One of the things that impressed me about this group was the ability of these very busy leaders to be fully present in this experience. I know they left desks filled with unfinished jobs, lists of things to do, line ups of team members waiting to see them, and yet, they arrived prepared to be present.
Between the Edmonton trip and another huge coaching opportunity that has come my way, my days have been full and I surprised myself when I looked at my calendar a couple of days ago and realized that we will turn the mythical page of our outdated paper calendars over this coming week and welcome May. Yikes! I mean this in the best way possible, of course.
In our family, May is filled with opportunities to celebrate. In my family of origin, there are three birthdays. In our little Critchley family, we celebrate not only our daughter’s birthday, but also that of our son-in-law. Add in three or four mothers celebrating Mother’s Day and that’s a lot of presents.
This idea of present, and presents and presence has been occupying some space in my mind.
The easiest part of this is the presents part; presents that we wrap up and give. Once I have my idea for a gift, I’m off to the races in terms of buying, wrapping and giving. I try to only give presents I am happy with; ones I think will be meaningful to the recipient. This is kind of like the ‘doing’ part of presents. Doing is easy; the presence part is more challenging.
We’ve all been in situations where someone is present in body but is far away in their mind. This may because they really never wanted to be there in the first place. They could have something else on their mind. They could simply be distracted by their phone or some other external device. No matter the reason, it doesn’t feel good to try to have a conversation with someone who is only half-interested. The best multitasker cannot fake being fully present. Even during phone conversations, we can tell when someone is sharing their attention between us and something far more (or less) intriguing.
While this half-invested behaviour is frustrating, and can feel insulting when we are on the receiving end of it, it somehow doesn’t feel as bad as when we do not allow ourselves to be fully present; when we do not fully show up ourselves. As ourselves.
By this I don’t mean the times when we choose to be half-interested. I mean the times when we sit down to the table and choose to send our representative instead of ourselves. We send the version of ourselves we think others want to see. We choose to answer questions with ideas that may be pleasing but that do not reflect our true beliefs. We choose to go along with things said, that allow us to fit in, but that may not demonstrate what we know to be true. We tow the party line at the expense of daring to put forth original thought.
Even worse than this is when we not only offer thoughts that do not reflect ourselves, but when we present a picture of ourselves that is not reflective of our truest self. Sadly, for hundreds of years, women learned to present images of themselves that often minimized their intelligence, their free thought and their unique way of seeing the world. Their presence was orchestrated by societal norms rather than by their individuality.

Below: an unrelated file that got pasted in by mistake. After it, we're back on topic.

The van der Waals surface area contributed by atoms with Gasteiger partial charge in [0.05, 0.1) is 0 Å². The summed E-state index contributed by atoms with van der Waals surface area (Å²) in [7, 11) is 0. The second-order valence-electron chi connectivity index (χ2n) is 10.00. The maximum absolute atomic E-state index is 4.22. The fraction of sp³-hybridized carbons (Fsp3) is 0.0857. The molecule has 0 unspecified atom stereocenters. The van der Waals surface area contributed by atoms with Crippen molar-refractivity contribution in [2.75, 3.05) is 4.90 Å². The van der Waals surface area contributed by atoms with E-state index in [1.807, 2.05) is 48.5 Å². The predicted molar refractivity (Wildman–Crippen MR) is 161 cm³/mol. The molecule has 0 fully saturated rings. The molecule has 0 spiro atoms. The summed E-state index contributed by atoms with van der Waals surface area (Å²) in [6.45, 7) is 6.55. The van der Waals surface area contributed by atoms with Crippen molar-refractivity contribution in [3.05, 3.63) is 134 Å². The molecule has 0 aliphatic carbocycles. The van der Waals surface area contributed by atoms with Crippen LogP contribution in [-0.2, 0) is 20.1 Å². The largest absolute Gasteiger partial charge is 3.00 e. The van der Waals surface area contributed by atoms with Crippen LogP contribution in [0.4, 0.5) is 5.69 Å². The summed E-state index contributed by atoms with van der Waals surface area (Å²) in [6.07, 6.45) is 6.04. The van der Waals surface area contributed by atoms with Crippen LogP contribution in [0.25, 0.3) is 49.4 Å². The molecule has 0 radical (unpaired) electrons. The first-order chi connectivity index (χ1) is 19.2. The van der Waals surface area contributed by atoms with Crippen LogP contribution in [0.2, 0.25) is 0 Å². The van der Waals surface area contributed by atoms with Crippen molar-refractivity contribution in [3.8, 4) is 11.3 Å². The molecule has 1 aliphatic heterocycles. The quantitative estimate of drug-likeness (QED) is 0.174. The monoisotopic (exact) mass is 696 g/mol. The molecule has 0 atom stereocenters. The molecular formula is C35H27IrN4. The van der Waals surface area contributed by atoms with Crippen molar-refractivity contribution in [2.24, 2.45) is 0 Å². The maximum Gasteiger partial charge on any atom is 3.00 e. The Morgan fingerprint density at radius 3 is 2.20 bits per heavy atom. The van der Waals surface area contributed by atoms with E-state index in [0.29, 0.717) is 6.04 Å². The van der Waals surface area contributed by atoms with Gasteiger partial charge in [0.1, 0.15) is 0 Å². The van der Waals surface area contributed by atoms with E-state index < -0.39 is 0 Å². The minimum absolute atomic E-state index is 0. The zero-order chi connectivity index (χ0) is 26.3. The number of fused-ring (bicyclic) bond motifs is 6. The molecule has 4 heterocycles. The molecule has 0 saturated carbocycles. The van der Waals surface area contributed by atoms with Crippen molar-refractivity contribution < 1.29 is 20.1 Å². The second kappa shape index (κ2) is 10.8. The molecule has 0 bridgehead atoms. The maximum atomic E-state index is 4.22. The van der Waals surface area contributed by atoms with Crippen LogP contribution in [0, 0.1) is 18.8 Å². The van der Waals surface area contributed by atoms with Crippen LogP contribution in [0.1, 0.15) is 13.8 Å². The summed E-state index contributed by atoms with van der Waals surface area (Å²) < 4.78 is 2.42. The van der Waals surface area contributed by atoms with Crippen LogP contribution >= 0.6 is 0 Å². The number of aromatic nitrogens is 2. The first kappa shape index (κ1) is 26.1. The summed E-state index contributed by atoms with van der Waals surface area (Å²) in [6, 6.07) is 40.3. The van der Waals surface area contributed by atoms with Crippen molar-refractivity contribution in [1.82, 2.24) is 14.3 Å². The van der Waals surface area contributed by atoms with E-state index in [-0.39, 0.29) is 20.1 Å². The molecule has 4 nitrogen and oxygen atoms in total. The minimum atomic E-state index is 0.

This is the worst use of our presence; when we make the choice to have our presence not be a present at all. This is when our presence, our individuality, though wrapped in a pleasing package, when opened is found to be lacking the shine we had hoped for.
This week, each of us will be asked to be present somewhere in our lives. Each of us will be asked to ‘show up’; to sit down at the table as ourselves, and not send our representative in our stead. It may be as simple as having a genuine conversation. Perhaps we will be given the chance to hear a new perspective and asked to offer one of our own. Perhaps a friend will tell us about something they are dealing with and we will answer with true empathy – rather than offering well-rehearsed platitudes. Perhaps it’s time your workplace sees you for the intelligent contributor you are, rather than as the cooperative yes-person you have been.
Many years ago, when our daughter was about seven, her cat was run over by a car. She was devastated. At school the following morning, long before classes started, one of the teachers, the beloved Mrs. Goerlitz, heard about it and asked if she could take Kaitlyn to her classroom for a chat. Mrs. Goerlitz was also a cat lover and she understood some things about loss. Later, Mrs. Goerlitz told me they had a good talk about Kaitlyn's cat, and they had a little cry together.
This is the priceless gift of presence.
The group in the workshop at the Alberta Cancer Foundation chose to be present this past week. They did not pretend to be something they were not. They had honest conversations. They acknowledged each others strengths and bravely revealed what things needed their attention. They agreed from the start that they would not send a representative; they would show up fully themselves. They honoured their own presence and the presence of the others in the group.
Life feels too short and too important to play silly games. When the ‘honour of your presence’ is next requested, really go for it. Show up. Do not send your representative. Have presence. Be present. Be a present.
My inquiry for you this week is, ‘How am I honouring my presence?’.
Elizabeth is a certified, professional Life and Leadership Coach, and the owner of Critchley Coaching. She is also the founder and president of the Canadian charity, RDL Building Hope Society. She works with corporations, non-profits and the public sector, providing leadership and personal coaching for individuals and teams. She creates and facilitates custom workshops for all sizes of groups. Contact Elizabeth and allow her to help you to honour your presence.